The Green Schools Conference and Expo, which convened this week in Atlanta, Georgia, highlighted the intersection of sustainability, curriculum and programming, building design, facilities management, health and wellness and community service. During the conference, the Center for Green Schools at USGBC and the Green Schools National Network (GSNN) announced the recipients of the 2017 Best of Green Schools awards, which recognize individuals, institutions, projects and events that embody the most impactful efforts in school sustainability.;
As with learning habits, environmental and sustainability literacy should start young. Although many adults (an estimated 65 million in the U.S.) are actively engaged in environmental issues and practice environmentally friendly behaviors, one of the ideal places for learning how environmental systems work in and around daily life is the classroom.
The past 10 years have seen an explosion of interest in connecting youth to nature, which has invigorated environmental education in preschools and other early learning centers and spurred a more organized push for legislative support for environmental education in K–12 programming, according to the National Environmental Education Foundation.
More and more K–12 educational institutions are increasing the momentum of the green schools movement through their curriculum, while at the same time reducing the environmental impacts of their facilities and improving the comfort and quality of the classroom through sustainable design and LEED certification. Currently, 9,434 education projects in the U.S. for grades K–12 and higher have either certified to LEED standards or are seeking certification.
We asked this year’s honorees to share what they believe is the optimal path to environmental and sustainability literacy:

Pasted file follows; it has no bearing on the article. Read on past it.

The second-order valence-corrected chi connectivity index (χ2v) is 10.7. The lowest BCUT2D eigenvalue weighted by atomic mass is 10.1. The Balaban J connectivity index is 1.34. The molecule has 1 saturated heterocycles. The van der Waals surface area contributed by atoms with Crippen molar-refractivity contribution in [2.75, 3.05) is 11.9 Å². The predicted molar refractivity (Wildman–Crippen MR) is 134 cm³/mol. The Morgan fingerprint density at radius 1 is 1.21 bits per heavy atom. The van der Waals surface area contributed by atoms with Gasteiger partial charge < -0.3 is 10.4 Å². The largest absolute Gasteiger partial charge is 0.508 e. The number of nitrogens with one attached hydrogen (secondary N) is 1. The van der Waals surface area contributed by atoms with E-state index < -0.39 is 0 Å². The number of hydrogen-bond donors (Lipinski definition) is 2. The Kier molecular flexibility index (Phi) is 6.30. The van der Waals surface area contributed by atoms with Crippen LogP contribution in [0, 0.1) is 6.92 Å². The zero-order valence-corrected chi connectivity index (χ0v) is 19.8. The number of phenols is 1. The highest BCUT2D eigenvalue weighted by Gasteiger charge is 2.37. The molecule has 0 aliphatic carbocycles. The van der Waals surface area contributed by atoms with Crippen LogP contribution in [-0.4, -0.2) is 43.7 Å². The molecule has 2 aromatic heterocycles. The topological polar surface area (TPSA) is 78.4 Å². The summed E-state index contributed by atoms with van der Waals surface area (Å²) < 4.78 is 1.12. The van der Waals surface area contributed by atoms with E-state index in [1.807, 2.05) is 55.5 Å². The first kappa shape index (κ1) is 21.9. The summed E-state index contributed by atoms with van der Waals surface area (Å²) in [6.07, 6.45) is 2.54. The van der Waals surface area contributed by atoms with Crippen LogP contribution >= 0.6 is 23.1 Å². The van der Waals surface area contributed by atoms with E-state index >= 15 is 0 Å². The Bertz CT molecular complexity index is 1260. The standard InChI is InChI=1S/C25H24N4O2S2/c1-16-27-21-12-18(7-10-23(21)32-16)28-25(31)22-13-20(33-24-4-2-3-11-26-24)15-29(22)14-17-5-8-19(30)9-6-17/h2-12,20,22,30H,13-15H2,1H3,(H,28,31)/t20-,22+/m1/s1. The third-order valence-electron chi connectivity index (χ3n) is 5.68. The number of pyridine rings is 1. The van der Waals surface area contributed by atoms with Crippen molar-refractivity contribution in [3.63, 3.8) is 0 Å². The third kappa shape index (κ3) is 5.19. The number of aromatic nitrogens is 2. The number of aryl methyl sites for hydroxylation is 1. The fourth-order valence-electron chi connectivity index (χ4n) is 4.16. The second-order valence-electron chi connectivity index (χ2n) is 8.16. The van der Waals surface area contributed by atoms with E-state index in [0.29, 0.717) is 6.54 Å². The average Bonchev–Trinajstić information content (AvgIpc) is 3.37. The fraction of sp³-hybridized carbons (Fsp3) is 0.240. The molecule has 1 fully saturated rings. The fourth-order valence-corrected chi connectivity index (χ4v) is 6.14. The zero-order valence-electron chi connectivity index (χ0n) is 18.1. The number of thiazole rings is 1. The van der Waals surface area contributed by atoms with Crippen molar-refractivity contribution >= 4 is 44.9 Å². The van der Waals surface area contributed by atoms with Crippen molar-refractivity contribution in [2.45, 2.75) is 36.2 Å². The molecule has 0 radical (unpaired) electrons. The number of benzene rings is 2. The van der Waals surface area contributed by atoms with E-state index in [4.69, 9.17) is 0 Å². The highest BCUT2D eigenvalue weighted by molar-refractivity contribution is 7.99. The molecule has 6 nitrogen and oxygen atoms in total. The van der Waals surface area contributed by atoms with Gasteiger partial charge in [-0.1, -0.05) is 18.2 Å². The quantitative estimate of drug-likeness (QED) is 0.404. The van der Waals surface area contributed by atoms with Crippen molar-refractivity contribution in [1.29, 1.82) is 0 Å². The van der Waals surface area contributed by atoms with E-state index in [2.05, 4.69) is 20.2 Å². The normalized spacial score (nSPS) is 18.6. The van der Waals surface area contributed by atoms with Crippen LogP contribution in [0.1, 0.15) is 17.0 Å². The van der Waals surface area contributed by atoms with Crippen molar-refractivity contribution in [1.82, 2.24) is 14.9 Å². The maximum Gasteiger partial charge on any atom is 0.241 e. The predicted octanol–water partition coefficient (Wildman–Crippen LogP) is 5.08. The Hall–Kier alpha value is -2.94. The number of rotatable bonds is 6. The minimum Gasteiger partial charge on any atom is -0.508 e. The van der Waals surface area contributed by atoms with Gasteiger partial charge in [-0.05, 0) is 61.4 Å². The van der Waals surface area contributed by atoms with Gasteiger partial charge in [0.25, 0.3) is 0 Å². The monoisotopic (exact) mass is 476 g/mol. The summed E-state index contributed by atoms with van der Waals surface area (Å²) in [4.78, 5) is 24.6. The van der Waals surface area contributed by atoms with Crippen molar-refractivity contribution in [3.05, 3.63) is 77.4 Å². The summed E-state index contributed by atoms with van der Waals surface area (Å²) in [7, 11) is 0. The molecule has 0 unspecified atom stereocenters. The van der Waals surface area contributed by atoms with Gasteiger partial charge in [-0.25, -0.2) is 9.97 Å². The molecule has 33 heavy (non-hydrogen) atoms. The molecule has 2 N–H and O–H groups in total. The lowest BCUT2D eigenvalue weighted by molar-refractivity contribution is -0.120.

- "Fostering commitment to stewardship from an early age is achieved through education. As youth learn of the environmental challenges confronting our planet, they will be inspired to take responsible actions and become creative problem solvers for sustainability.” —Dr. Karla Utting, Former Executive Director, Dream in Green
- “The key is understanding and collaboration. With YouthCAN, we have the opportunity to work hands on with students and complete projects together, allowing them to both learn about climate change as an issue and see how they can make a difference, inspiring them to continue their work and expand their influence.” —Hannah Reed, Student, Boston Latin School YouthCAN Class of 2017
- “If we want our students to understand how to work toward a sustainable future, they need to see sustainability in action, in the building where they spend the majority of their waking hours. This means teaching sustainability not just in the classroom, but in and with the school itself.” —Nik Kaestner, Director of Sustainability, San Francisco Unified School District
- “In California, we have a supportive State Board of Education and State Superintendent of Public Instruction, legislation that calls for environmental principles and concepts to be part of standards-based instruction, adoption of new science standards where environmental content is prominent, a robust community of program providers, and a thriving Green Ribbon Schools program. This coherence across the entire system makes this ‘moment for the movement’ possible.” —Karen Cowe, CEO, Ten Strands and Project Director, California Environmental Literacy Steering Committee